55 Days at Peking qualifies as it was the immediately following Samuel Bronston epic mega-production also based on a historical event/conflict. And like El Cid it touts Heston as the leading hero, the film being made when it was because of his interest in its script over the already in production The Fall of the Roman Empire, and it somewhat similarly relays a message about unity and peace. Both featuring a diverse group with tenuous relationships that have to come together to help them stave off a powerful threat in a group of radicals that are in a sense seeking to lash out at the "Western World".
The Fall Of The Roman Empire is the one most often considered to be a spiritual successor to El Cid as both are historical epics produced by Samuel Bronston, directed by Anthony Mann and featuring Sophia Loren as the leading female. Heston was even originally planned to play the lead role. However because of his tenuous relationship with Loren as well as dissatisfaction with the script, in part because he felt it was too similar to Ben-Hur, he wound up declining the part. And after genre veteran Kirk Douglas turned down the part it wound up going to Heston's Ben-Hur co-star Stephen Boyd. Both films also deal largely with the themes of tolerance and honor. They both also have a leading character who is a high-ranking warrior that seeks to bridge his people with their long-standing enemies and contends with his stubborn ruler who they try to remain loyal to in spite of their growing tension as he continually refuses to listen to pleas for unity and peace. However, ironically enough, things end up in near opposite manners. It is also notable that the English actor Douglas Wilmer is in both films.
The War Lord was a subsequent Medieval epic starring Heston as a knight.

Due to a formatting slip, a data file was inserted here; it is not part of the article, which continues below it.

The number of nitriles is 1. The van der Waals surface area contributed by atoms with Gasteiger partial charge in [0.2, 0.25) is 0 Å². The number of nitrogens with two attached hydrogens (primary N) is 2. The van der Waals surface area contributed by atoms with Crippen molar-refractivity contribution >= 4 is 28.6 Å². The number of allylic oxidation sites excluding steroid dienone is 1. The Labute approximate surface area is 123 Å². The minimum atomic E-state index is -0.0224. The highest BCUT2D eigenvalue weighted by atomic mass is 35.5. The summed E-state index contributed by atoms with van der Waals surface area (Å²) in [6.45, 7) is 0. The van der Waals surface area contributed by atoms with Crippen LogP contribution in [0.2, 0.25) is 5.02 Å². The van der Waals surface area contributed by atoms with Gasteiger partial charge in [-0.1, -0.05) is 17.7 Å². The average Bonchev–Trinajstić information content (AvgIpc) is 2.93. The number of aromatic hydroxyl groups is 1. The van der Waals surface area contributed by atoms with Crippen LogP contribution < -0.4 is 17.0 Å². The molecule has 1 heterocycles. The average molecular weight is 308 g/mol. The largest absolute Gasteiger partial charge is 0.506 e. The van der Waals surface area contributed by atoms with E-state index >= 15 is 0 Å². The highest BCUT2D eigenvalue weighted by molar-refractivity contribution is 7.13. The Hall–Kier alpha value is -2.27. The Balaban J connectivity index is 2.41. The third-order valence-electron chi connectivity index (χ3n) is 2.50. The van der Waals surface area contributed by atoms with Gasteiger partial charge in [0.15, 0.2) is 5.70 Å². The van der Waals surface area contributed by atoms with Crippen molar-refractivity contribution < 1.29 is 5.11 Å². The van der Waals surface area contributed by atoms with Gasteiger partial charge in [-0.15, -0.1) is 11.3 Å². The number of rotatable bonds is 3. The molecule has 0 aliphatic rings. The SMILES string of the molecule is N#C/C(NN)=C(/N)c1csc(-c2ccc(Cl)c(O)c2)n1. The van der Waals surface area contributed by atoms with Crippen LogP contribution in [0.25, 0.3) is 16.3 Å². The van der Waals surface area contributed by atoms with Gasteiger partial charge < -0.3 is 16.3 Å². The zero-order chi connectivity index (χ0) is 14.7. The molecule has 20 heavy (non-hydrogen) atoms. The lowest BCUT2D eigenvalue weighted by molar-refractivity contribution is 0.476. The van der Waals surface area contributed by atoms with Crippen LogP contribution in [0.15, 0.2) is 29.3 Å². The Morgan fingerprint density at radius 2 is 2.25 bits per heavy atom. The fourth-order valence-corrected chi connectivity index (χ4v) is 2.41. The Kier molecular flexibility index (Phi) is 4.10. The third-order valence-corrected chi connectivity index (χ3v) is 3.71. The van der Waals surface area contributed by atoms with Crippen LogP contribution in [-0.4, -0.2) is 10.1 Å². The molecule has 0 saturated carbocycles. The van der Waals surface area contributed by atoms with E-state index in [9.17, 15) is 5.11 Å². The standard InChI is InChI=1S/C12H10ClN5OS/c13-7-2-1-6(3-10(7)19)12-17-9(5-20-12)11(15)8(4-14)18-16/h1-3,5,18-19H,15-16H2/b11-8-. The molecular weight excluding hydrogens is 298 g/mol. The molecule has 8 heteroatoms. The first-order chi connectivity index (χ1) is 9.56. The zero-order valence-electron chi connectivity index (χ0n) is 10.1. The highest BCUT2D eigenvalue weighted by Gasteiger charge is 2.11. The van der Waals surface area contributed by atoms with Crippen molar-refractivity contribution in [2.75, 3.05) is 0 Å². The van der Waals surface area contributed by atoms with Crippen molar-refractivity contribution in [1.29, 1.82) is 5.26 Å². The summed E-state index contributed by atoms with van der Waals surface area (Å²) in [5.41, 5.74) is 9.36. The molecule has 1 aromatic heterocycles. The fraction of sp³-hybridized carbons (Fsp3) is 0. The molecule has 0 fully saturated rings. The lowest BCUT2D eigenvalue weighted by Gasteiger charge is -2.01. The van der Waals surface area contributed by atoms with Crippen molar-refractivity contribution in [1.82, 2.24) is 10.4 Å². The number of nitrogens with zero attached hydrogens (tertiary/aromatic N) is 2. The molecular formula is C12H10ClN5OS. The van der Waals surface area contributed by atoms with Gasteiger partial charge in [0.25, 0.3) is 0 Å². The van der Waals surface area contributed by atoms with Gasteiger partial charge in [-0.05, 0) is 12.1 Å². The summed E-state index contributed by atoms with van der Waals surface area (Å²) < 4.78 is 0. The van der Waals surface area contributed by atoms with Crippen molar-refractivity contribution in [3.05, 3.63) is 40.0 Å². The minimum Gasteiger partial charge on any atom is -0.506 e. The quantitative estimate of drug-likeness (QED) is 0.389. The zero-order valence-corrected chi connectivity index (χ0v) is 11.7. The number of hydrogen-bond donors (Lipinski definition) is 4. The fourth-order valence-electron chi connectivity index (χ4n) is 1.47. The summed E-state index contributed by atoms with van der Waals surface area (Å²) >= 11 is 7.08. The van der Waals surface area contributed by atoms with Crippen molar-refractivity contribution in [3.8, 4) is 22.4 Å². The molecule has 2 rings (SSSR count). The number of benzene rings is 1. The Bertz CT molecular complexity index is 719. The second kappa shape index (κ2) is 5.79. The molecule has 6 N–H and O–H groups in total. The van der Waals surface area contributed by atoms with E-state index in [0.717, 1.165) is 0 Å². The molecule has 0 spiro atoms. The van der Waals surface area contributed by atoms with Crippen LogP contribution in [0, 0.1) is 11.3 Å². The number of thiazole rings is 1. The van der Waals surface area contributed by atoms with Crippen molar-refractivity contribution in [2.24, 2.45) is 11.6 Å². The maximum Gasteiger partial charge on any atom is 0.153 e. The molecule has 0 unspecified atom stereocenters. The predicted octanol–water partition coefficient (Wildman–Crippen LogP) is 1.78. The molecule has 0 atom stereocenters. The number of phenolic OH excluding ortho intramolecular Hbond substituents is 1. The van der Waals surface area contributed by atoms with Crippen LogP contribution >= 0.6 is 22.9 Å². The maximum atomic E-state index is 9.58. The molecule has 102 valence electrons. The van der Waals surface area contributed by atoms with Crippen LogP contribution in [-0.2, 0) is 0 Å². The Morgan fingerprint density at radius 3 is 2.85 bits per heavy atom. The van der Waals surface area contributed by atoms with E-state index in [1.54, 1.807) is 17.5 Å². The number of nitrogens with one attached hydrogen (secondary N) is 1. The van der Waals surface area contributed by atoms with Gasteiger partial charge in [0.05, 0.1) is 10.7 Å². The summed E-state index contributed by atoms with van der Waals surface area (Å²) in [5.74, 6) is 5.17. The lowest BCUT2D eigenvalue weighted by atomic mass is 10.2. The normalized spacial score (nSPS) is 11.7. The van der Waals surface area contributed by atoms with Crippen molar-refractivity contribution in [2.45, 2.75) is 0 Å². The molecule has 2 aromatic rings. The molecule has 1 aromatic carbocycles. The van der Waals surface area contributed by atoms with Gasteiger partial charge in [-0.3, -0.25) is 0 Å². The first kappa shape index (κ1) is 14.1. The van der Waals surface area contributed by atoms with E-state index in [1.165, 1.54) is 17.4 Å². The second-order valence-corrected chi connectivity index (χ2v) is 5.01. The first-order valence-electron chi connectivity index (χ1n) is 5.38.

Khartoum like El Cid is a large-scale historical epic that has Heston play a successful and revered historical figure and military commander as well as a devoted and stalwart Christian. One however who has managed to gain the respect and loyalty of members of both the Christian and Muslim faiths. The conflicts of these films having them square off against a fanatical fundamentalist Muslim leader with an eye for conquest. Along the way he must also contend with the corruption within the system he serves. Each film also prominently features, and comes to end with, the battle for a key city. And both stories ultimately end with the lead heroes becoming martyrs. It is also notable, like for another example listed, the English actor Douglas Wilmer also appears in both movies.
And when it comes to films that came out a good deal later and don't involve the same cast or crew, but were definitely influenced by it to a sizable degree you have three of the most well known modern Medieval based historical epics...
Braveheart was influenced by it and was a film Mel Gibson grew up with and admired. Both are historical epics set in the Middle Ages that centers around a European country's national hero. Both films centering around their battle to try and keep their countries free and stable. Having to deal with a corrupt outside force trying to take control over them as well as the corruption in his nation's own hierarchy. Both ultimately manage to inspire unity in their people but die as martyrs in the process. It is also notable that the arcs for the young royals Alfonso VI of León & Castile and Robert the Bruce as well as their relationships to the lead heroes are quite comparable up to a point.